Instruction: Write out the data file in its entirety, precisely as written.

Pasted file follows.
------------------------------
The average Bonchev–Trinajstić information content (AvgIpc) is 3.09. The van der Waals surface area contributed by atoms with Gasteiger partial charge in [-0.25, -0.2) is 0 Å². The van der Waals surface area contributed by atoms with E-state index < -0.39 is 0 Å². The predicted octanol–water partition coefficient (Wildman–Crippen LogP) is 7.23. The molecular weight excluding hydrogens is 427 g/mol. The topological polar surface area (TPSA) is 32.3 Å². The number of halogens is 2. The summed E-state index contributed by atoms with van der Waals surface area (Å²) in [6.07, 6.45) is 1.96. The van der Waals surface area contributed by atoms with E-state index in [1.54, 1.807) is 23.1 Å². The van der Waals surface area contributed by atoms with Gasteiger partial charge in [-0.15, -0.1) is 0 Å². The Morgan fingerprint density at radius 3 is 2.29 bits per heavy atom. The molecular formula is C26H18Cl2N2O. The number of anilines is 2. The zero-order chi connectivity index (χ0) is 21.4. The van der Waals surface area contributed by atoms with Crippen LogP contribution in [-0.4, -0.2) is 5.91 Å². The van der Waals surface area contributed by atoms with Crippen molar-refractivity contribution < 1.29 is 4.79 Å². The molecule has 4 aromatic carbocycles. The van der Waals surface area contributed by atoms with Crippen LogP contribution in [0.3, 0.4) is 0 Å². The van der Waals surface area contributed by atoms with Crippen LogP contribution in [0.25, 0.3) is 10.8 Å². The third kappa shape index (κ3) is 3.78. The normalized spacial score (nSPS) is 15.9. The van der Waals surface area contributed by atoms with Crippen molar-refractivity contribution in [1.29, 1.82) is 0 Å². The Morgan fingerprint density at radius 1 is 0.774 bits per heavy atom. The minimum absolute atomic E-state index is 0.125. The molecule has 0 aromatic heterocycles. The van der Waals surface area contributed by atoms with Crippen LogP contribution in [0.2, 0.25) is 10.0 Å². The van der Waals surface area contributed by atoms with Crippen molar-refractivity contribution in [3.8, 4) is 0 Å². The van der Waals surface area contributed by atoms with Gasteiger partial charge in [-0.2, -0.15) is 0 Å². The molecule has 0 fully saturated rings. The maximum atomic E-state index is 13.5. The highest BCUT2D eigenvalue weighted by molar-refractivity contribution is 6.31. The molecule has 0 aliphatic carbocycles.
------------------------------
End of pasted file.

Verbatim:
The average Bonchev–Trinajstić information content (AvgIpc) is 3.09. The van der Waals surface area contributed by atoms with Gasteiger partial charge in [-0.25, -0.2) is 0 Å². The van der Waals surface area contributed by atoms with E-state index < -0.39 is 0 Å². The predicted octanol–water partition coefficient (Wildman–Crippen LogP) is 7.23. The molecular weight excluding hydrogens is 427 g/mol. The topological polar surface area (TPSA) is 32.3 Å². The number of halogens is 2. The summed E-state index contributed by atoms with van der Waals surface area (Å²) in [6.07, 6.45) is 1.96. The van der Waals surface area contributed by atoms with E-state index in [1.54, 1.807) is 23.1 Å². The van der Waals surface area contributed by atoms with Gasteiger partial charge in [-0.15, -0.1) is 0 Å². The Morgan fingerprint density at radius 3 is 2.29 bits per heavy atom. The molecular formula is C26H18Cl2N2O. The number of anilines is 2. The zero-order chi connectivity index (χ0) is 21.4. The van der Waals surface area contributed by atoms with Crippen LogP contribution in [-0.4, -0.2) is 5.91 Å². The van der Waals surface area contributed by atoms with Crippen molar-refractivity contribution < 1.29 is 4.79 Å². The molecule has 4 aromatic carbocycles. The van der Waals surface area contributed by atoms with Crippen LogP contribution in [0.3, 0.4) is 0 Å². The van der Waals surface area contributed by atoms with Crippen LogP contribution in [0.25, 0.3) is 10.8 Å². The third kappa shape index (κ3) is 3.78. The normalized spacial score (nSPS) is 15.9. The van der Waals surface area contributed by atoms with Crippen molar-refractivity contribution in [1.29, 1.82) is 0 Å². The Morgan fingerprint density at radius 1 is 0.774 bits per heavy atom. The minimum absolute atomic E-state index is 0.125. The molecule has 0 aromatic heterocycles. The van der Waals surface area contributed by atoms with Crippen LogP contribution in [0.2, 0.25) is 10.0 Å². The van der Waals surface area contributed by atoms with Crippen molar-refractivity contribution in [3.8, 4) is 0 Å². The van der Waals surface area contributed by atoms with Gasteiger partial charge in [-0.2, -0.15) is 0 Å². The molecule has 0 fully saturated rings. The maximum atomic E-state index is 13.5. The highest BCUT2D eigenvalue weighted by molar-refractivity contribution is 6.31. The molecule has 0 aliphatic carbocycles.